Nvidia Says It Expects To Sell to More Gamers and Fewer Cryptocurrency Miners

I’ve written intermittently about the plunge in Bitcoin, one of the biggest asset bubbles in history, in the last several months. Another sign of troubled times ahead for people who bought into the bitcoin craze near the top is the pronouncement from graphics card maker Nvidia Corp that they expect sales to cryptocurrency miners to slow down and to have to rely more on their old gaming mainstay:

Too many cryptocurrency clients and fewer cloud computing orders than expected underwhelmed Nvidia Corp (NVDA.O) investors on Thursday, although the graphics chip maker said a supply shortage that hit its core video game audience had eased.

The U.S. company best known for chips that enhance video game graphics has diversified into an array of businesses including artificial intelligence, self-driving cars and digital mining, but investors are most concerned with its inroads in the market for cloud computing.

Chief Financial Officer Colette Kress said that the company expects cryptocurrency-related revenue to fall 65 percent to about $100 million in the next quarter. Retail prices for Nvidia’s gaming chips surged earlier this year as miners snapped up chips, a development Nvidia addressed by releasing mining-specific chips.

“While supply was tight earlier in the quarter, the situation is now easing,” Kress told investors on a conference call. “Gamers who had been priced out of the market last quarter” were able to get their hands on new chips a reasonable price, she said.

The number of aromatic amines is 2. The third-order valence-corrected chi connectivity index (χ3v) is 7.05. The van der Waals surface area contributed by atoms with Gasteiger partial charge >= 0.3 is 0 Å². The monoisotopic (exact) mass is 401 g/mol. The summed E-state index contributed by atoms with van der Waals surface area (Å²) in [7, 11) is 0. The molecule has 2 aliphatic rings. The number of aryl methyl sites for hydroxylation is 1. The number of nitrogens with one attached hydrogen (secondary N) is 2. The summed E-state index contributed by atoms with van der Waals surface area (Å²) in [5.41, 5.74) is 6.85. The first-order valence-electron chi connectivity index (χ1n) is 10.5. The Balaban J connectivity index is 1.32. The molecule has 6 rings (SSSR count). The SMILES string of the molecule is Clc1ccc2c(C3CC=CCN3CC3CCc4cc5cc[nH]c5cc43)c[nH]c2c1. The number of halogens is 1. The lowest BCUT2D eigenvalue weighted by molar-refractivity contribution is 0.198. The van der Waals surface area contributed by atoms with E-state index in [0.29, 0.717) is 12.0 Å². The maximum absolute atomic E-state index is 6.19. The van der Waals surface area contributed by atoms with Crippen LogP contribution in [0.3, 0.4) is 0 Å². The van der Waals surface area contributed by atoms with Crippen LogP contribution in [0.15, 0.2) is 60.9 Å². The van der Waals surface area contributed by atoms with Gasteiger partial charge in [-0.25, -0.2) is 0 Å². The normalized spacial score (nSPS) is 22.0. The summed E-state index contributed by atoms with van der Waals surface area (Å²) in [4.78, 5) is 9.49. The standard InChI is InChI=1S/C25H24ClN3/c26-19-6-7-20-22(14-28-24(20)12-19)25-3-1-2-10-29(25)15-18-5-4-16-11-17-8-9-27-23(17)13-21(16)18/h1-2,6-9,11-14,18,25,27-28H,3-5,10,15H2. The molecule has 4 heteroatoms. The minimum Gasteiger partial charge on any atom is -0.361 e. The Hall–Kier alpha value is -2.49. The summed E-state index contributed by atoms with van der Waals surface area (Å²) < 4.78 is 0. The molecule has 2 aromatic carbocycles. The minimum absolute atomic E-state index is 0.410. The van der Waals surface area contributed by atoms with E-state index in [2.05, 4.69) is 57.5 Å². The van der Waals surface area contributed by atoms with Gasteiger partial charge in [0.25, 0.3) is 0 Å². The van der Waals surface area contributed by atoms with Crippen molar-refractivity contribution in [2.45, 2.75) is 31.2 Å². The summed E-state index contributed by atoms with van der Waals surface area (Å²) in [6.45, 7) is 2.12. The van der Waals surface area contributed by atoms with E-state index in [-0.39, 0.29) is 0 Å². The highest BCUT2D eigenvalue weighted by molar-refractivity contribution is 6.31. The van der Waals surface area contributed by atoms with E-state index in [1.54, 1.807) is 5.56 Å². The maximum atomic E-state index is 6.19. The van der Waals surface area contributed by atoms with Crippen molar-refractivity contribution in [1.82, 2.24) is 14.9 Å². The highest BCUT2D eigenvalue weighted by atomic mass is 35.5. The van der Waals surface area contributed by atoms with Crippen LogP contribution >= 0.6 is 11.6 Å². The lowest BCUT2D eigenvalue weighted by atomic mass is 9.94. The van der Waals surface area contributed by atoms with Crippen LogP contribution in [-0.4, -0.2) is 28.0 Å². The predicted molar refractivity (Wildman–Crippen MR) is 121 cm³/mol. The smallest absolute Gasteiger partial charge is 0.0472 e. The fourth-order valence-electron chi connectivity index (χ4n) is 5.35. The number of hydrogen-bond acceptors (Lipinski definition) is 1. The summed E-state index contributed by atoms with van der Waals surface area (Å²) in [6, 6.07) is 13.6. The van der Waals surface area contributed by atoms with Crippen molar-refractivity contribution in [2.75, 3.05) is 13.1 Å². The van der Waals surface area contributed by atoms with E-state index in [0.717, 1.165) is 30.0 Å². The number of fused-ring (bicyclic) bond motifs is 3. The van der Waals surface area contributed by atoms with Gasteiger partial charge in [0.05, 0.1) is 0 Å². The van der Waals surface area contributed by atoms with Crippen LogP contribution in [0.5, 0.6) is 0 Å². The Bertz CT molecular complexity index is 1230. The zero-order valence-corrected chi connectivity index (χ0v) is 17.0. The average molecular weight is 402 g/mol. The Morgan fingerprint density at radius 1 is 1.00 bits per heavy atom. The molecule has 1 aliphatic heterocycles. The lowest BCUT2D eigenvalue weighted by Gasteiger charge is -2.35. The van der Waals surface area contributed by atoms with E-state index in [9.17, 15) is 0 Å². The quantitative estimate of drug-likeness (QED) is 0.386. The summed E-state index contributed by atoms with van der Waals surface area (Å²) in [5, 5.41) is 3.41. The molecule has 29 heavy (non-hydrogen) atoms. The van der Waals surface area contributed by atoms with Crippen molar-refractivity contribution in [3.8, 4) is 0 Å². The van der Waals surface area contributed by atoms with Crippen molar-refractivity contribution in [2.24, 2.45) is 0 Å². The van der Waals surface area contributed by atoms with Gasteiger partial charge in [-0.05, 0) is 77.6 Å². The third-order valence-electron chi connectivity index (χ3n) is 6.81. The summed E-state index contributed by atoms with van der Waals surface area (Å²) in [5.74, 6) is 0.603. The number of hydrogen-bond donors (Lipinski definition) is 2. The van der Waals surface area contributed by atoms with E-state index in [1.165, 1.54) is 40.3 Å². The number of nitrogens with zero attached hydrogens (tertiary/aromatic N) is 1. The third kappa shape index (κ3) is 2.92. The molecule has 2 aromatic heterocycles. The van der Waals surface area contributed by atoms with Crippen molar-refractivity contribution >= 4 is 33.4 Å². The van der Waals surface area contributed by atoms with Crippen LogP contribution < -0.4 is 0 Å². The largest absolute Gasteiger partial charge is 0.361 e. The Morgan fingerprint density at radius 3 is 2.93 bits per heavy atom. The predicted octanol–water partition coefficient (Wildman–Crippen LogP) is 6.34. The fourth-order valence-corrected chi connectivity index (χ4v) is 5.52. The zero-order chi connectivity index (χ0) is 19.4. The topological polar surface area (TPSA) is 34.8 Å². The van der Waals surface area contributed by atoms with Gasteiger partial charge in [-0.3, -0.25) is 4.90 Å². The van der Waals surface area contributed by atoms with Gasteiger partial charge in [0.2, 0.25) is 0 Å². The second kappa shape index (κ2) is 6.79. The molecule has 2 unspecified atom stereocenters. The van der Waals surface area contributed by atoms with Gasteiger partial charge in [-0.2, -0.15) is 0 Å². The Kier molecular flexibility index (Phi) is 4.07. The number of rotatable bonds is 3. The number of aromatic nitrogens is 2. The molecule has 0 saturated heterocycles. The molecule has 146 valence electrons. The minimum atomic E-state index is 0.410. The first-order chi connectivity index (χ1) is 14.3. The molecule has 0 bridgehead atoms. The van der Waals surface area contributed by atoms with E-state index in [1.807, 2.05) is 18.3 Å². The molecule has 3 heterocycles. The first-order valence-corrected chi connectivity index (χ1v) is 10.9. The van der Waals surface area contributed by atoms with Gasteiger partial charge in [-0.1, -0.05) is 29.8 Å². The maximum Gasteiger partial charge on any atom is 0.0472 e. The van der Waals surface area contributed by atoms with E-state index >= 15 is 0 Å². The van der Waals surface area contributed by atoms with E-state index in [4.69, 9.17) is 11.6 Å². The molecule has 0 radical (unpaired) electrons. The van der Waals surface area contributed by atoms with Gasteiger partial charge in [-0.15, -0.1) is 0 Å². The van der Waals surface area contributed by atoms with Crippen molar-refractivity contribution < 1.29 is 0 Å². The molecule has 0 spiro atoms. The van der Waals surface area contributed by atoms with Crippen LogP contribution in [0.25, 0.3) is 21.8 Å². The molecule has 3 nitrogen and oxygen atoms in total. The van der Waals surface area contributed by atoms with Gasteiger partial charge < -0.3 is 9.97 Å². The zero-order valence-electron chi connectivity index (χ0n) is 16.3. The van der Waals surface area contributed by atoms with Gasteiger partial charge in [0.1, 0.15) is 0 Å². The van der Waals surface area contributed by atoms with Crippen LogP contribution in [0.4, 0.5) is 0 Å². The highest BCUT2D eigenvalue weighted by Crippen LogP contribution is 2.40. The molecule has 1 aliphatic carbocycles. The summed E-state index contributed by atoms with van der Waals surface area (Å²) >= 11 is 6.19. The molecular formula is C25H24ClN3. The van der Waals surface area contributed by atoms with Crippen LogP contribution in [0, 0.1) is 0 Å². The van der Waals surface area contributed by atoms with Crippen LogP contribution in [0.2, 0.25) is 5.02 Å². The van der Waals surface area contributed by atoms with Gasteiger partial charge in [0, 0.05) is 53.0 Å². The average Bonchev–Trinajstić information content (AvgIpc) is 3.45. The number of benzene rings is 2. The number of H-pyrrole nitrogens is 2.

“At the core of it, gaming is strong,” Chief Executive Jensen Huang told investors on the conference call. “The pent-up demand is quite significant and I’m expecting the gamers to be able to buy new GeForces pretty soon.”

Nvidia has long been the premier designer and manufacturer of graphics cards for gaming desktop and laptop computers, and their high end graphics cards are always in demand for enthusiasts who want to push the quality of the graphics they can get to the limit.

Unfortunately for gamers, the video cards are also crucial tools for cryptocurrency miners, and when the crypto craze really took off last year, bitcoin miners overwhelmed the existing supply and caused massive price inflation. Gamers were often unable to buy video cards, and when they could they had to pay exorbitant prices.

Now it seems like the bitcoin crash will give PC gamers some relief.


Written by Doomberg

I am Doomberg, one of the original founding members of Sparta Report, and have been here since the beginning. I am an insatiable news junkie and enjoy reading and writing about the US territories, the Caribbean, video games, smartphones, and of course conservative politics in general.

I also really like pictures of gas stations and claim full responsibility for the silly gas station motif. I'm presently trapped behind enemy lines in a blue state with no hope of escape! The ride never ends.


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